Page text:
Apr 13, 2009Egypt reports two more H5N1 outbreaksAnimal health officials in Egypt recently reported two new H5N1 avian influenza outbreaks in backyard poultry, according to the Egypt-based Strengthening Avian Influenza Detection and Response (SAIDR). The virus infected 12 chickens in a village in Suez governorate, and the vaccination status of the birds was not known. Meanwhile, the virus hit 34 unvaccinated poultry of various kinds in a village in Beni Suef governorate. The outbreak was detected through active surveillance.Russia targets poultry vaccination to migration hotspotRussia’s agricultural oversight agency, Rosselkhoznadzor, today announced the start of a major push to vaccinate backyard poultry in the Altai region against the H5N1 avian influenza virus, Itar-Tass, Russia’s news agency, reported. Officials said the Altai region is at risk for H5N1 outbreaks because it is on a route for migrating birds from Asia, where the H5N1 virus is more prevalent.Jakarta to consolidate backyard poultryIn an effort to control the spread of the H5N1 avian influenza virus, Indonesia’s agriculture ministry recently announced plans to corral all poultry in residential Jakarta neighborhoods into four centrally located poultry shelters, according to a report in the April issue of Poultry Indonesia magazine. The city government said it will build the four structures and that all chickens in the city must be confined to the areas by Apr 24, 2010. Construction on one shelter, designed to hold 1 million birds, is nearly complete, but work hasn’t begun on the other three.Report says UK won’t urge flu shots for childrenThe United Kingdom’s expert panel on immunization has decided not to recommend influenza vaccination for children, according to Pulse, a weekly newsletter for British physicians. The UK Department of Health had asked its medical advisers to review the issue after a modeling study by Health Protection Agency researchers predicted that vaccinating children could reduce flu in the general population by up to 70%, the report said. But the minutes of the Joint Committee on Vaccination and Immunisation make clear that flu shots would not be recommended for children, according to Pulse. Professor Andy Hall, chair of the committee, said there was not enough evidence that current flu vaccines are effective in young children. The British policy contrasts with that of the United States, where the Centers for Disease Control and Prevention recommends that all children aged 6 months to 18 years receive annual flu immunizations.Chicago health officials track contacts of TB-infected doctorA 26-year-old pediatric resident working in Chicago was diagnosed as having tuberculosis (TB) on Apr 7 and might have exposed patients at three area hospitals to the disease, the Chicago Tribune reported on Apr 11. None of the woman’s patients or coworkers have so far been diagnosed with TB. Though the three hospitals have said the risk to patients is “minimal,” they are contacting patients who were exposed to the resident. Northwestern Memorial Hospital said in an Apr 10 press release that at least 17 patients—some of them women who delivered babies—were exposed to the woman at its Prentice Women’s Hospital between Nov 3 and 19, 2008, and that another 100 may have received care from her. Evanston Hospital said today that a limited number of patients and staff in the facility’s special infant care unit were potentially exposed to the doctor between Feb 11 and Mar 12. She most recently worked at Children’s Memorial Hospital, where hospital officials said she had contact with at least 150 children and more than 300 workers, the Tribune reported. Susan Gerber, MD, chief medical officer of the Chicago Department of Public Health, said the woman’s infection was “susceptible and sensitive” to treatment and that health officials are investigating a trip she made as a medical student in late 2007 to an HIV clinic in Botswana.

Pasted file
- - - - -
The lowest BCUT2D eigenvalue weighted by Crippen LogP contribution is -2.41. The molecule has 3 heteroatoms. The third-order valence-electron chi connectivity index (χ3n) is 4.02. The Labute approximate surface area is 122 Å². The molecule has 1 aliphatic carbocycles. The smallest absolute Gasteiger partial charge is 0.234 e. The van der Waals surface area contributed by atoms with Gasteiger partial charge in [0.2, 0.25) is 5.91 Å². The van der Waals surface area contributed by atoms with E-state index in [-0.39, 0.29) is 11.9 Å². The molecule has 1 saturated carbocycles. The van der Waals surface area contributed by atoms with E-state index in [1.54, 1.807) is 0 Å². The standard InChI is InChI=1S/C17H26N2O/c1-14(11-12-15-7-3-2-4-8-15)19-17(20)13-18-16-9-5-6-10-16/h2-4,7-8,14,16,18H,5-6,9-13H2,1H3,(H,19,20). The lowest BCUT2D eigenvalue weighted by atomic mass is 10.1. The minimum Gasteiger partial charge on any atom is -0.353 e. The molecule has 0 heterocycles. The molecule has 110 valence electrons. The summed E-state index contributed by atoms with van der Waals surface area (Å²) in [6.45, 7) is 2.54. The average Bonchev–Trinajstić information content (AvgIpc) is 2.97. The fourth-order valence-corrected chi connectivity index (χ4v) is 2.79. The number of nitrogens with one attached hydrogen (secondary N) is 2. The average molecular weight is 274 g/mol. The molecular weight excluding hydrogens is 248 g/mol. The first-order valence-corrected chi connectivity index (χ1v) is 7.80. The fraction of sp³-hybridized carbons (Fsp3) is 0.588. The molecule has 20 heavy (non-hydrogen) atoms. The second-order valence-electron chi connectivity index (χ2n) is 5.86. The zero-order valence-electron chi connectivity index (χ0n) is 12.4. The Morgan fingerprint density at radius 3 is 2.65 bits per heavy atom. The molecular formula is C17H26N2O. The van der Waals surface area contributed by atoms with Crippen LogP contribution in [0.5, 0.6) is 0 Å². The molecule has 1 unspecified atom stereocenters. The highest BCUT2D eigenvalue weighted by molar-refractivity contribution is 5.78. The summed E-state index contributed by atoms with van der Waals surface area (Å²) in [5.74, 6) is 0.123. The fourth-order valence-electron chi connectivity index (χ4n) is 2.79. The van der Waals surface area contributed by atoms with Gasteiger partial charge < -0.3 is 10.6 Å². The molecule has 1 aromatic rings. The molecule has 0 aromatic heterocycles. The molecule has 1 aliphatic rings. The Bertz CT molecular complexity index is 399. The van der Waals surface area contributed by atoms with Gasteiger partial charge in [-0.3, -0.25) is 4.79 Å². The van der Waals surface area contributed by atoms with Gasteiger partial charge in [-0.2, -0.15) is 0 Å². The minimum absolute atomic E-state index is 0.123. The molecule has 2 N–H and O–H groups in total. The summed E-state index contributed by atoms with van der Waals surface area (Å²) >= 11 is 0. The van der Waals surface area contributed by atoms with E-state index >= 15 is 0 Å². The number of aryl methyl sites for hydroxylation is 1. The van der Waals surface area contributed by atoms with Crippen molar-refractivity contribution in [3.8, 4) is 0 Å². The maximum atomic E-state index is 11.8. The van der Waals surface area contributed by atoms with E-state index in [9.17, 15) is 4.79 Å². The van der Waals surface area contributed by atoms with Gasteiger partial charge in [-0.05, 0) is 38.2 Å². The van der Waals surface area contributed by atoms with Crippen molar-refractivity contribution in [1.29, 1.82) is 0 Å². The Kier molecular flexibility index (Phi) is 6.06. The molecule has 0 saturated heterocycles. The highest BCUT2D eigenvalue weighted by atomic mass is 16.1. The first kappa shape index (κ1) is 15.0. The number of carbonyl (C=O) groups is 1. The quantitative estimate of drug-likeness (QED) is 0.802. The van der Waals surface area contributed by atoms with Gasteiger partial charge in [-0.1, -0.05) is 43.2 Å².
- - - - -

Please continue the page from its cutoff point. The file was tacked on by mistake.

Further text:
Soccer star Emiliano Sala, pilot likely exposed to carbon monoxide before fatal crash, investigators say “In February our underwater search operation successfully located the wreckage, recovered the passenger’s body and captured substantial video evidence from the scene using a remotely operated vehicle. It was not possible at the time to recover the wreckage. “We have carefully considered the feasibility and merits of returning to attempt to recover the wreckage. In this case, we consider that it will not add significantly to the investigation and we will identify the correct safety issues through other means. “In making our decision, we took into account the high cost of underwater recovery, the evidence we collected in February and the risk that, after a violent impact with the sea, the wreckage would not yield definitive evidence.” Cardiff City is “concerned” by the results of the latest report from the Air Accidents Investigation Branch into the death of soccer star Emiliano Sala.The Argentine striker, along with pilot David Ibbotson, went missing when their plane crashed over the English Channel in January, days after his move to the Premier League club from Nantes was announced. Cardiff says the latest findings show the plane carrying Sala was “not appropriate”.A club spokesperson said: “CCFC is concerned at the AAIB’s latest report which once again highlights that the aircraft used for Emiliano Sala was not appropriate.”We continue to believe that those who were instrumental in arranging its usage are held to account for this tragedy.”The AAIB, meanwhile, has responded to calls from Sala’s family to recover the plane’s wreckage.”The reasons for our decision not to recover the aircraft wreckage have been explained in detail to both families concerned,” the organization said in a statement. Sala’s body later was recovered from the wreckage, but Ibbotson has not been found but is presumed dead.A report from the AAIB released Wednesday said Ibbotson was “likely” to have been exposed to carbon monoxide before the crash, while toxicology tests on Sala showed clear signs of exposure to the poisonous gas. Related News